THE unique role that gold plays in society is to a large extent related to the fact that it is the most noble of all metals: it is the least reactive metal towards atoms or molecules at the interface with a gas or a liquid. The inertness of gold does not reflect a general inability to form chemical bonds, however—gold forms very stable alloys with many other metals. To understand the nobleness of gold, we have studied a simple surface reaction, the dissociation of H2 on the surface of gold and of three other metals (copper, nickel and platinum) that lie close to it in the periodic table. We present self-consistent density-functional calculations of the activation barriers and chemisorption energies which clearly illustrate that nobleness is related to two factors: the degree of filling of the antibonding states on adsorption, and the degree of orbital overlap with the adsorbate. These two factors, which determine both the strength of the adsorbate-metal interaction and the energy barrier for dissociation, operate together to the maxima] detriment of adsorbate binding and subsequent reactivity on gold.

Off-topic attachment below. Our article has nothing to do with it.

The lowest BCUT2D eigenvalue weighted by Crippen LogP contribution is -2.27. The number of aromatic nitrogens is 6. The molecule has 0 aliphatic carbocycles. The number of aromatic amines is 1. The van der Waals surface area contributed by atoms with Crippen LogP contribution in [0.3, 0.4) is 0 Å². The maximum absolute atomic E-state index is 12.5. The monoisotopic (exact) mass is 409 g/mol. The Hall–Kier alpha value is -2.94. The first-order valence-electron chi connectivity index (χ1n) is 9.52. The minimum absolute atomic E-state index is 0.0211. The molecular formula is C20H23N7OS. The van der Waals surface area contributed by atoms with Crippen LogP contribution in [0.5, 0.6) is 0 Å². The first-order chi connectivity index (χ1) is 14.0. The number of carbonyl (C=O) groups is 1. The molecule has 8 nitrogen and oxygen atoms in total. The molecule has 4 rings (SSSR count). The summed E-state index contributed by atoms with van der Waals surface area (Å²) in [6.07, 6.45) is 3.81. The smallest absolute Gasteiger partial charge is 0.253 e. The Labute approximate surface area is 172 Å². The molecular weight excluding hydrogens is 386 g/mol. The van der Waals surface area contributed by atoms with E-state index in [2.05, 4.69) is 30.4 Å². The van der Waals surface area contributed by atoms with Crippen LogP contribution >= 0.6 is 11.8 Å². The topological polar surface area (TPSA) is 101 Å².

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Hammer, B., Norskov, J. Why gold is the noblest of all the metals. Nature 376, 238–240 (1995). https://doi.org/10.1038/376238a0
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